PBGC Issues Administrative Review Regulations
By Mark Johnson, Ph.D., J.D.
The Pension Benefit Guaranty Corporation (PBGC) released updated rules amending its administrative review regulations. The new rules only apply to plans covered by PBGC’s single-employer plan termination program. These updated rule amends PBGC’s regulations on rules of administrative review of agency decisions to clarify, simplify, and make other editorial changes to the language, as well as to codify PBGC practices.
To begin to understand PBGC’s new administrative review regulations, it is helpful to understand the basics of PBGC’s terms and processes. The PBGC’s administrative review regulations have always provided procedures for persons aggrieved by PBGC initial determinations in order to give these people an opportunity to present their positions before a final decision is made by the PBGC.
The administrative review system has two separate processes in place for people to present their positions: 1) reconsiderations; and 2) appeals. For cases involving reconsiderations, aggrieved persons will present their case directly to a high-level official within the same PBGC department that issued the initial determination. Most reconsideration cases relate to premiums, interest, and late payment penalties.
For cases involving appeals, the decisionmaker reviewing the initial determination is not from the same department that issued the determination. Rather, the PBGC Appeals Board provides an independent review of the initial determination. Decisions by the Appeals Board can either be made by a three-member panel or by an individual member. Most appeals cases are in connection with benefit entitlement or amounts.
Now that the basics of PBGC’s administrative review are laid out, there are five major provisions of PBGC’s final rule, including:
(1) Subjecting all coverage determinations to appeal;
Originally, case resolution under the appeals process took longer and required more PBGC resources than the reconsideration process did. The appeals process was improved once the PBGC allowed single-member decisions in the appeals process, as opposed to only three-member panel decisions. In order to maintain consistency, PBGC’s final rule subjects all coverage determinations to the appeals process.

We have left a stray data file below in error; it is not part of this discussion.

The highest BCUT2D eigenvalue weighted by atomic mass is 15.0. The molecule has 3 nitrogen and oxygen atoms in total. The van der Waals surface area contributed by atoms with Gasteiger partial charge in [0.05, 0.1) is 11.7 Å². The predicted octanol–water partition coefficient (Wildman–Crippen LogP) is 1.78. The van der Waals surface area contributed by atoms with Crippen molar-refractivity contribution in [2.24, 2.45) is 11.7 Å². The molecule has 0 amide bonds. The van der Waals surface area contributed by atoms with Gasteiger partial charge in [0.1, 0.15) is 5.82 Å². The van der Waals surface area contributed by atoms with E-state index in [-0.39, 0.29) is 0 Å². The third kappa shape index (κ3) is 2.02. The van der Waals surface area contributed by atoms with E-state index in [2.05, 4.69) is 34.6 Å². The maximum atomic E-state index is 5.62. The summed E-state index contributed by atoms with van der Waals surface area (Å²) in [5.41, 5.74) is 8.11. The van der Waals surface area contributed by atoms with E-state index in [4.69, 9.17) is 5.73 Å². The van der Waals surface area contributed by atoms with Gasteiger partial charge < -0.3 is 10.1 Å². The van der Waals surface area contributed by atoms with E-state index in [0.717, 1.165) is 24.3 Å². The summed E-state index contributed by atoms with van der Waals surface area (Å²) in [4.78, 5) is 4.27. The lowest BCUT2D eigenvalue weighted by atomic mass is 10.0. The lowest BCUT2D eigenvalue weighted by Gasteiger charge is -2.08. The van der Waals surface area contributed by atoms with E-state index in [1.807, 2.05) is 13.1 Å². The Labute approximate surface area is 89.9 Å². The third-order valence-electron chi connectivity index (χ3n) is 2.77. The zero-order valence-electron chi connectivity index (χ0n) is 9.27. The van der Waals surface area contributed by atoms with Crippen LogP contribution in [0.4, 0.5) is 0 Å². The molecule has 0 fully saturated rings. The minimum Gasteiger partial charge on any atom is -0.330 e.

If the Appeals Board is considering a plan sponsor’s request that a plan be treated as not covered under ERISA, the Appeals Board will attempt to notify plan participants so that they may participate in the discussion process.
(2) Subjecting all determinations concerning the allocation of a trusteed plan’s assets upon plan termination to appeal, except for determinations concerning the distribution of residual assets, which remain subject to reconsideration;
Section 4044(d) of the Employee Retirement Income Security Act (ERISA) describes how residual assets of an employer initiated standard termination plan may be distributed to the employer or participants and beneficiaries. In such a termination, a plan’s assets must at least satisfy the plan’s benefit liabilities and in some cases, may exceed all benefit liabilities under the plan and produce residual assets. However, in plans that terminate in a distress or involuntary termination, PBGC typically becomes the statutory trustee and rarely have residual assets to distribute. In either case, aggrieved persons will still be able to either bring the initial determination to the Appeals Board or have the case reconsidered, depending on how the plan terminated.
(3) Clarifying that, consistent with PBGC’s long-standing practice, when the PBGC makes an initial determination effective on the date of issuance, a person aggrieved by that determination has no right to request reconsideration or appeal the determination;
When the PBGC does make an initial determination that is effective on the date of issuance, in order for an aggrieved person to receive a possible remedy, they may seek judicial review of the initial determination in an appropriate court.
(4) Clarifying where to send requests for extension on appeals and extensions for reconsideration; and
If a person is seeking an extension of time for the submission of an appeal, they should send their request to the Appeals Board. If a person is seeking an extension of time in regard to a reconsideration, that request should be sent to the department that issued the initial determination.
(5) Clarifying that persons seeking administrative review may request information in the PBGC’s possession by using the agency’s procedures for requests under the Freedom of Information Act (FOIA) and the Privacy Act
In such cases where the requested materials are not in the PBGC’s possession, a request for such materials may be submitted to the Appeals Board or the department responsible for reviewing the initial determination.
The PBGC’s final rule takes effect on March 25, 2020.
About Pension and ERISA Expert Mark Johnson
Mark Johnson, Ph.D., J.D., is an experienced pension and ERISA expert. As a former ERISA Plan Managing Director and plan fiduciary for a Fortune 500 company, Dr. Johnson has practical knowledge of plan documents as well as an in-depth understanding of ERISA obligations. He works as an expert consultant and witness on 401(k), ESOP and pension fiduciary liability; retiree medical benefit coverage; third party administrator disputes; individual benefit claims; pension benefits in bankruptcy; long term disability benefits; and cash conversion balances. He can be reached at 817-909-0778 or www.erisa-benefits.com.
ERISA Benefits Consulting, Inc. by Mark Johnson provides benefit consulting and advisory services and does not engage in the practice of law.
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